Bush Gets Moroccan View of the Middle East
Nora Boustany Washington Post Wednesday April 24, 2002 A18
After postponing his wedding and planned public festivities this month as a gesture of sympathy for the recent loss of life in the West Bank, Morocco's King Mohammed VI arrived Sunday on a state visit to Washington without his intended bride.
He lunched at the White House yesterday with President Bush, who sounded out the 39-year-old monarch on an Israeli-proposed Middle East peace conference. Bush plans to hear the views of other U .S. allies when Saudi Crown Prince Abdullah visits Crawford, Tex., this week and when Jordan's King Abdullah arrives in early May, Moroccan sources disclosed.
A high-ranking official of the Moroccan delegation said Mohammed agreed to the peace conference in principle but insisted it would have no meaning "unless Palestinian Authority Chairman Yasser Arafat participated as the legitimate and only representative of the Palestinian people with his full team."
The Moroccan also suggested a foreign ministers' meeting to coordinate "the proper vision for what needs to be concluded and to set the agenda in order to guarantee a positive outcome," the official added.
The official said Bush and his guest discussed the war on terrorism, issues involving the Sahara and the Maghreb region of Northwest Africa and a bilateral free trade agreement that was announced yesterday.
The "substantive session" of talks and working lunch were attended by Vice President Cheney, Secretary of State Colin L. Powell, national security adviser Condoleezza Rice, U.S. Trade Representative Robert B. Zoellick and White House spokesman Ari Fleisher. On the Moroccan side, the king's adviser Andre Azoulay, Foreign Minister Mohammed Benaissa, Finance Minister Fathallah Oualalou and one other adviser took part.
One source in the delegation said Mohammed noted that the conference would have to be preceded by "a complete and unconditional Israeli withdrawal from Palestinian areas invaded this month, the free movement of civilians and the restoration of Arafafs capacity to govern."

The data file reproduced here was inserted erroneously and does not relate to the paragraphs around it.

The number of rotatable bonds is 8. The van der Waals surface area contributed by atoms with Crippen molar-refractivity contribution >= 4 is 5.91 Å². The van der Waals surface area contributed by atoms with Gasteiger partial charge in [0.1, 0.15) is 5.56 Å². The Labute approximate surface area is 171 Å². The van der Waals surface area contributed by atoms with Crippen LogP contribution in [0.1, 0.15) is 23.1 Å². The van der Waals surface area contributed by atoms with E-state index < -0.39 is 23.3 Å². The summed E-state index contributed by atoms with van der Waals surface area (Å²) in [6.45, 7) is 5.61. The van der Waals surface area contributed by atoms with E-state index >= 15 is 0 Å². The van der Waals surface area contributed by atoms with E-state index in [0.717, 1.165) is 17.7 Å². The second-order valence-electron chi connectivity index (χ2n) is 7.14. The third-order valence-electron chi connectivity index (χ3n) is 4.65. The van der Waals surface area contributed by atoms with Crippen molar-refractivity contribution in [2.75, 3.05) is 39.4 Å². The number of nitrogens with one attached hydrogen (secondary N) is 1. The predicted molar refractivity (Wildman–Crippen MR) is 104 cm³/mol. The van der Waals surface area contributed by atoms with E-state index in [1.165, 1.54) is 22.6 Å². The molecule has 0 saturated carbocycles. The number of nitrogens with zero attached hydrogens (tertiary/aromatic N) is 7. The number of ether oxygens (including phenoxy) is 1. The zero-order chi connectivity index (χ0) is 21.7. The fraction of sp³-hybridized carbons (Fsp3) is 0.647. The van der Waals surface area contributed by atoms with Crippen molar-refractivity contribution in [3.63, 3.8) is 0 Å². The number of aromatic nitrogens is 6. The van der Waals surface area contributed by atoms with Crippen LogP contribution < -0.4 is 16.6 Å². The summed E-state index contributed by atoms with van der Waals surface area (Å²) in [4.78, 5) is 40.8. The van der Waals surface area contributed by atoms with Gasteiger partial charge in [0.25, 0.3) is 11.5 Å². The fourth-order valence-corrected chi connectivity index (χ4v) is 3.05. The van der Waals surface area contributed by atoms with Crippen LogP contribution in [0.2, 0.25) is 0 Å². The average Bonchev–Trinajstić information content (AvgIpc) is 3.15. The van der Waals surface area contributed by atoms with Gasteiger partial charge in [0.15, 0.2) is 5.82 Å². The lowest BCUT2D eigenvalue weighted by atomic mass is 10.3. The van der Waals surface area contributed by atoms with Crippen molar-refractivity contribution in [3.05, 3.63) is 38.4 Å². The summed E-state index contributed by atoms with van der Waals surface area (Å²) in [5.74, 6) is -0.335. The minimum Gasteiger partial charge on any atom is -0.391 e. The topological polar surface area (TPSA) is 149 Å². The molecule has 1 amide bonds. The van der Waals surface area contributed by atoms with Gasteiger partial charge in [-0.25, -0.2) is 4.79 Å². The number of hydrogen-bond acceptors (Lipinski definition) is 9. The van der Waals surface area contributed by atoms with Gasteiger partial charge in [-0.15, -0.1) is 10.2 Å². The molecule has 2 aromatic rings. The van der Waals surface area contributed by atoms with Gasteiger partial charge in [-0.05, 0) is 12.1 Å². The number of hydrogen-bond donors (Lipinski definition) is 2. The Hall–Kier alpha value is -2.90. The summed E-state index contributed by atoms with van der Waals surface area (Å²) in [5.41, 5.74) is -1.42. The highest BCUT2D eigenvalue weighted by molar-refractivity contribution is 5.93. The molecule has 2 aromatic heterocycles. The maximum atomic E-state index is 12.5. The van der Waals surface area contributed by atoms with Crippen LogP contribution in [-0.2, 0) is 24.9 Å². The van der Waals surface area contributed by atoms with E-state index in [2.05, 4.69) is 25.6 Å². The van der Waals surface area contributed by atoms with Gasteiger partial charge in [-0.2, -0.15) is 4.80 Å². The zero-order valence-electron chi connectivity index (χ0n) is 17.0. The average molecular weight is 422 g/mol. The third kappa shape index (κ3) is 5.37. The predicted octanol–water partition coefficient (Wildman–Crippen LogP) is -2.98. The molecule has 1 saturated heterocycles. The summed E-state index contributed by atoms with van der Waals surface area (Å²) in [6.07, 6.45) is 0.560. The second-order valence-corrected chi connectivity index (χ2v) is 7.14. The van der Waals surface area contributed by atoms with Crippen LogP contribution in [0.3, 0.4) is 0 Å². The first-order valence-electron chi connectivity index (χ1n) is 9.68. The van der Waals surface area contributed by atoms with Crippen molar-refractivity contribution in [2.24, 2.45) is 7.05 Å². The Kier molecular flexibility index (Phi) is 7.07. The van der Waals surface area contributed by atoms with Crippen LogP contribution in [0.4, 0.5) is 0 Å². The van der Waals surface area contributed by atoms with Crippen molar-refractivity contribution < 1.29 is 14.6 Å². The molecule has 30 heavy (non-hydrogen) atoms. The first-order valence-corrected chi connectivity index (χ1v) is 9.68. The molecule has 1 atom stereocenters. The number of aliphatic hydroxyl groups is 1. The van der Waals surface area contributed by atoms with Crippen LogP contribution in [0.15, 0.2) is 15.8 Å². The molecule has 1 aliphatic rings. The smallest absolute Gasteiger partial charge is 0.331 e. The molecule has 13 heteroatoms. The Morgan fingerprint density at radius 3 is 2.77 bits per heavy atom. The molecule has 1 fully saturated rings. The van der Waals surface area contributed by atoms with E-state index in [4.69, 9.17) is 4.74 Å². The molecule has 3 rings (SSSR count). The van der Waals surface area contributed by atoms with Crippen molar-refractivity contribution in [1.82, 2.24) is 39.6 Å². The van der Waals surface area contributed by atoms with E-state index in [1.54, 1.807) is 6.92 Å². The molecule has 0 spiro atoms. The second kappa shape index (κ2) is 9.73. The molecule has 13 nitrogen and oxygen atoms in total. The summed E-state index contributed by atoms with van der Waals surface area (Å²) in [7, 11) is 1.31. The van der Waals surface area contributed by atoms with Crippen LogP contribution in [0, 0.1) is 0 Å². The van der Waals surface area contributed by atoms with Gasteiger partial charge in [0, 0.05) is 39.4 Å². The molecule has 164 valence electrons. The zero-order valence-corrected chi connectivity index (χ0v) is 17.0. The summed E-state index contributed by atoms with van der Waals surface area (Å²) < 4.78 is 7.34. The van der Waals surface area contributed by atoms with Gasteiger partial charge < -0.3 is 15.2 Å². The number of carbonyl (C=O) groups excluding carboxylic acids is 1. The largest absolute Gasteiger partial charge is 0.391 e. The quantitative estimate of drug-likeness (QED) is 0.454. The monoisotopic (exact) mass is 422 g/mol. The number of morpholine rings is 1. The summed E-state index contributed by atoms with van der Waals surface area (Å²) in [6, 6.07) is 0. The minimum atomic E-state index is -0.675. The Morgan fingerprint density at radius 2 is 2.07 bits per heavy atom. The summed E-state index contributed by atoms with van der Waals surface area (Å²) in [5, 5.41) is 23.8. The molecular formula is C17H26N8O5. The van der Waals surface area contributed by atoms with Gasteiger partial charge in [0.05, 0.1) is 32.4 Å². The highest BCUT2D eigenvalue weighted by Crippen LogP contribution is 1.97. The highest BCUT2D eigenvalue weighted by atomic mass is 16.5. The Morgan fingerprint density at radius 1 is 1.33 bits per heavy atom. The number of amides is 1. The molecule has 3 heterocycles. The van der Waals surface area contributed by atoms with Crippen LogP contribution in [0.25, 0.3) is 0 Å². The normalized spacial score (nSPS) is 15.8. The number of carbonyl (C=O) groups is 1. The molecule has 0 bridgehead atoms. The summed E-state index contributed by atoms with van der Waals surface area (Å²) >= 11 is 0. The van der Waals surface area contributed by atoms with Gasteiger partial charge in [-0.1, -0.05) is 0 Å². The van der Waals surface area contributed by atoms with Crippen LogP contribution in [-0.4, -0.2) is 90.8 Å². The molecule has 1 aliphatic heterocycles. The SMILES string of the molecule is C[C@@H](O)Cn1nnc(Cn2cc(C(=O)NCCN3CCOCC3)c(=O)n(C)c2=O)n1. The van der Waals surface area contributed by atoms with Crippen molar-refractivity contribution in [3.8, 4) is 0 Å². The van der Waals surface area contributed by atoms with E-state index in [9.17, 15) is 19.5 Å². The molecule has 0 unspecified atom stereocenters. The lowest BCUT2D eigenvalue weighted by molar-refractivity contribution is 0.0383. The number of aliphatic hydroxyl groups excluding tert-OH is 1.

The general view in the delegation, the source said, was that there was "no alternative to having two states living side by side, Palestinian and Israeli, but the immediate concern was how to bring it about now, not later, and how to revive trust and a minimum of confidence between the parties." The Moroccan king expressed in the strongest terms his praise for "Powell's personal dedication and extraordinary efforts toward a political settlement to this tragedy," the source said.
Mohammed met with CIA director George J. Tenet, World Bank President James D. Wolfensohn, the International Monetary Fund's Horst Koehler and Energy Secretary Spencer Abraham. In the early evening he met separately at Blair House with Arab American and American Muslim groups as well as with Jewish American organizations. After meetings on the Hill, the king will head to New York today and then to Houston for a meeting with former president George Bush at his presidential library.
Moroccan Ambassador Abdallah El Maaroufi will leave Washington within a week for a still-undisclosed post, official sources said. His successor will be Aziz Mikwar, Morocco's ambassador in Rome.